Big Bang created everything. Or did it? Physicists propose a second ‘Dark Big Bang’
Dark matter — an invisible entity that makes up much of the universe — has long been one of the most puzzling subjects for astrophysicists.
The term was coined by a Swiss astronomer in 1933 to describe hidden matter that appeared responsible for the peculiar movement of celestial bodies. Since then, scientists have disagreed on the properties and origins of the mysterious element.
“We don’t know what it is. It’s a 90-year-old problem,” Katherine Freese, the director of the Weinberg Institute for Theoretical Physics at the University of Texas at Austin, told McClatchy News.
But a new theory, posited by Freese and her colleague, Martin Wolfgang Winkler, aims to explain where dark matter came from. In a study published in February, the pair hypothesized that a second big bang — a “Dark Big Bang” — brought dark matter into existence.
“People generally assume that (the Big Bang) created everything, but we realized we don’t have any evidence for the creation of dark matter,” Freese said. “Instead of just assuming everything is created at once, we wanted to investigate; can we have this second Big Bang? And the answer is yes.”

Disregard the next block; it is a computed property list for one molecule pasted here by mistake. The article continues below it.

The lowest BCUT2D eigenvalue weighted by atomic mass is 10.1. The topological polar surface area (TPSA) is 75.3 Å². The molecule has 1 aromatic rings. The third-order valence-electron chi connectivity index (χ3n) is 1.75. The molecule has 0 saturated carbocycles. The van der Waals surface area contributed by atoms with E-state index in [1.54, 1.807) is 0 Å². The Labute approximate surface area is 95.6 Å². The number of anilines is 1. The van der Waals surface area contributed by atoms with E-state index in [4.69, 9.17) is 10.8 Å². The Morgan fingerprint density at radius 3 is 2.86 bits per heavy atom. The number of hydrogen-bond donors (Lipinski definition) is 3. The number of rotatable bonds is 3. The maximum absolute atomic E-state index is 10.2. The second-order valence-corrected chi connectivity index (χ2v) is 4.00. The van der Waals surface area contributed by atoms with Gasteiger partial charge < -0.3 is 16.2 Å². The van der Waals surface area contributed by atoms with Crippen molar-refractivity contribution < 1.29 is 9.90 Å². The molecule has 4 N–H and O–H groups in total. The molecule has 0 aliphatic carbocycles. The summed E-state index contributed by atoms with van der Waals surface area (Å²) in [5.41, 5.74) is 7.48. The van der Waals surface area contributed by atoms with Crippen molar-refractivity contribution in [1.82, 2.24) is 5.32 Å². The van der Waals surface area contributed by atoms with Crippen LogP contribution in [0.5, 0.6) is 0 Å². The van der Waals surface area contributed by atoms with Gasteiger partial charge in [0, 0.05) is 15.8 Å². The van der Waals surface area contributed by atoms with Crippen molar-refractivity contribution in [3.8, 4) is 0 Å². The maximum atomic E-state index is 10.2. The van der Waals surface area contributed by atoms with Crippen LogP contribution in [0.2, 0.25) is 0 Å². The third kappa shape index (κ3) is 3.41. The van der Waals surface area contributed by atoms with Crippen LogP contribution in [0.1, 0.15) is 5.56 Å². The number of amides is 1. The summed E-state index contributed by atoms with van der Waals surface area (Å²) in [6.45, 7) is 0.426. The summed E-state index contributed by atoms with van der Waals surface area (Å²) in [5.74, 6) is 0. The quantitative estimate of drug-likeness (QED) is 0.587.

Their pioneering theory proposes that dark and visible matter are in fact “completely decoupled” aside from their connection through gravity.
The theory is born out of a fundamental discrepancy between dark matter and other elements in the universe: Dark matter is significantly younger than the other particles, including photons and quarks, meaning its genesis may have come after the Big Bang.
So, Freese and Winkler set out to determine just how late the Dark Big Bang could have taken place. Their conclusion? About 30 days could have passed between the Big Bang and the Dark Big Bang.
“When we talk about the universe we’re usually talking about fractions of a nanosecond or billions of years,” Freese said. “The timescale here is about a month, which is an interesting, human time scale.”
A month does not sound particularly long given the vastness of time, but it’s actually quite a significant delay, the authors write.
“We’re able to study the universe up to three minutes after the Big Bang and absolutely nail it,” Freese said. “I guess what I’m getting at is one month in that sense is quite late.”
This “alternative cosmology,” which calls into question conventional wisdom on the birth of the cosmos, could be bolstered in the future by the detection of “exciting experimental signatures” such as dark matter halos, according to the study.
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